Bike wont start. Dont know what to do


15 replies to this topic
  • zippor25

Posted April 25, 2009 - 08:34 PM

#1

So I bought a 07 yz450 2 weeks ago and on my first ride I noticed a lot of miss firing and poor throttle response so after the ride, I changed the spark plug. Went out today, started fine but after a few minutes it started missing again. As time went on problem got worse and worse. Stalled probably 10 times. One time it took me about 20 kicks to get it started. My buddy said it sounded like I was running it with the choke on but I checked it and that wasnt the case. I ran out of gas at one point and after i filled it up, It seemed to get worse(maybe just coincidence). So I loaded up and went home. When I got there, I noticed about 8 or 9 big drops of oil from the cylinder head breather hose. I didnt have any oil on the garage floor before today. I went ahead and cleaned the bike and when I was finished I tried to start it and nothing. 30 cranks later and nothing!!! Any ideas? I have all day tomorrow to try and figure it out so any ideas would be great. thanks

  • grayracer513

Posted April 25, 2009 - 10:22 PM

#2

  • Check for spark
  • Check the cam timing
  • Check for water or dirt in the carb


  • zippor25

Posted April 26, 2009 - 07:16 AM

#3

should i be worried about the oil coming from the breather hose?

  • grayracer513

Posted April 26, 2009 - 08:06 AM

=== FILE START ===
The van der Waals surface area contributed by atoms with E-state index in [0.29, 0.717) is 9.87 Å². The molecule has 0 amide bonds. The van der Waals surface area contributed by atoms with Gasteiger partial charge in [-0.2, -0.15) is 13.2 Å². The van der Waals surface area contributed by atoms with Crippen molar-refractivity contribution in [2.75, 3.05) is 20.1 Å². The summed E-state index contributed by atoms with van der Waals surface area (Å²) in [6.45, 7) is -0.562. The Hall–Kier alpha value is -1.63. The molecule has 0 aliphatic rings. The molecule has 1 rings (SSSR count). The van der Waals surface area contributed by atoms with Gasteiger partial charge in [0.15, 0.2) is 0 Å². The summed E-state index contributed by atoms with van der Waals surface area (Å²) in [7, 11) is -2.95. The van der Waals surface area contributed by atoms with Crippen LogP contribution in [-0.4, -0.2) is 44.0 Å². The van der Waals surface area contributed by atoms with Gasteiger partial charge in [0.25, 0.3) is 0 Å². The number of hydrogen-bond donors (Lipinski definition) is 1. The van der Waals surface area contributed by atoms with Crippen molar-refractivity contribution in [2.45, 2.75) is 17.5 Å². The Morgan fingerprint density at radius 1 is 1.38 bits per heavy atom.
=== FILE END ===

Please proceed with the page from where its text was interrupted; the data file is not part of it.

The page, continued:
#4

Not yet.

  • ezsemanate

Posted April 26, 2009 - 10:25 AM

#5

Sounds like a fouled plug. My 426 had identicle symtoms. Pilot one size smaller.

  • cliff1818

Posted April 26, 2009 - 02:16 PM

#6

the reason the oil driped is because you over filled it and it build pressure because oil expands when heated so it leaked. also if your bike is not jetted for your altitude than it will run crappy and foul you plugs or cause it to run real hot if it is to lean. also cheak your timing could be off a little.

  • 400f mech

Posted April 26, 2009 - 09:14 PM

#7

blowing oil out of the breather is an early sign on loosing compression, (bad rings). could be the gas, did you fill it back up with the same gas? if so maybe try getting some fresh gas after checking the other things everyone mentioned

  • swatdoc

Posted April 26, 2009 - 11:10 PM

#8

Gray - when you check for spark - obviously you've got the plug out of the head, in the spark plug cap, and have the threads against a suitable graound like one of the head bolts. When i then move my kickstart lever by hand, i don't actually see a spark, but can feel my hand holding the plug getting zapped a little.
Do you do see the spark when you do this, or is there some other method you use?